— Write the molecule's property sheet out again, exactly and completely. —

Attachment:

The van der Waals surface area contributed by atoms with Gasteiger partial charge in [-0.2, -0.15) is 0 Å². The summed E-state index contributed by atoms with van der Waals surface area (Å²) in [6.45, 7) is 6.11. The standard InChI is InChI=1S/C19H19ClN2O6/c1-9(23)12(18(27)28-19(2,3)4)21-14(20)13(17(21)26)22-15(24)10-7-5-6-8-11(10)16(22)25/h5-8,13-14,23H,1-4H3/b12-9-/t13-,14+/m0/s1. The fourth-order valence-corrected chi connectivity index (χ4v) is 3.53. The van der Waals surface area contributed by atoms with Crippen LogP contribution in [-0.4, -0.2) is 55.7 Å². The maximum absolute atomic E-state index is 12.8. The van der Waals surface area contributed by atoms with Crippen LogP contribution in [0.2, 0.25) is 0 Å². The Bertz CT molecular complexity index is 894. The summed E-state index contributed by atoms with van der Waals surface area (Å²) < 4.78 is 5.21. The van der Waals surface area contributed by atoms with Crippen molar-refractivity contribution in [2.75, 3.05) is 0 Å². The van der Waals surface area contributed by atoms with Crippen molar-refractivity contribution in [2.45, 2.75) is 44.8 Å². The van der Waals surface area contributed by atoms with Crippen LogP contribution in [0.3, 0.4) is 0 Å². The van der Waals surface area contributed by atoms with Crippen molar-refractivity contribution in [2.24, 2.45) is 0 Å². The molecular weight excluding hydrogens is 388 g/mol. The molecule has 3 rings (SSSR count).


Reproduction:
The van der Waals surface area contributed by atoms with Gasteiger partial charge in [-0.2, -0.15) is 0 Å². The summed E-state index contributed by atoms with van der Waals surface area (Å²) in [6.45, 7) is 6.11. The standard InChI is InChI=1S/C19H19ClN2O6/c1-9(23)12(18(27)28-19(2,3)4)21-14(20)13(17(21)26)22-15(24)10-7-5-6-8-11(10)16(22)25/h5-8,13-14,23H,1-4H3/b12-9-/t13-,14+/m0/s1. The fourth-order valence-corrected chi connectivity index (χ4v) is 3.53. The van der Waals surface area contributed by atoms with Crippen LogP contribution in [-0.4, -0.2) is 55.7 Å². The maximum absolute atomic E-state index is 12.8. The van der Waals surface area contributed by atoms with Crippen LogP contribution in [0.2, 0.25) is 0 Å². The Bertz CT molecular complexity index is 894. The summed E-state index contributed by atoms with van der Waals surface area (Å²) < 4.78 is 5.21. The van der Waals surface area contributed by atoms with Crippen molar-refractivity contribution in [2.75, 3.05) is 0 Å². The van der Waals surface area contributed by atoms with Crippen molar-refractivity contribution in [2.45, 2.75) is 44.8 Å². The van der Waals surface area contributed by atoms with Crippen LogP contribution in [0.3, 0.4) is 0 Å². The van der Waals surface area contributed by atoms with Crippen molar-refractivity contribution in [2.24, 2.45) is 0 Å². The molecular weight excluding hydrogens is 388 g/mol. The molecule has 3 rings (SSSR count).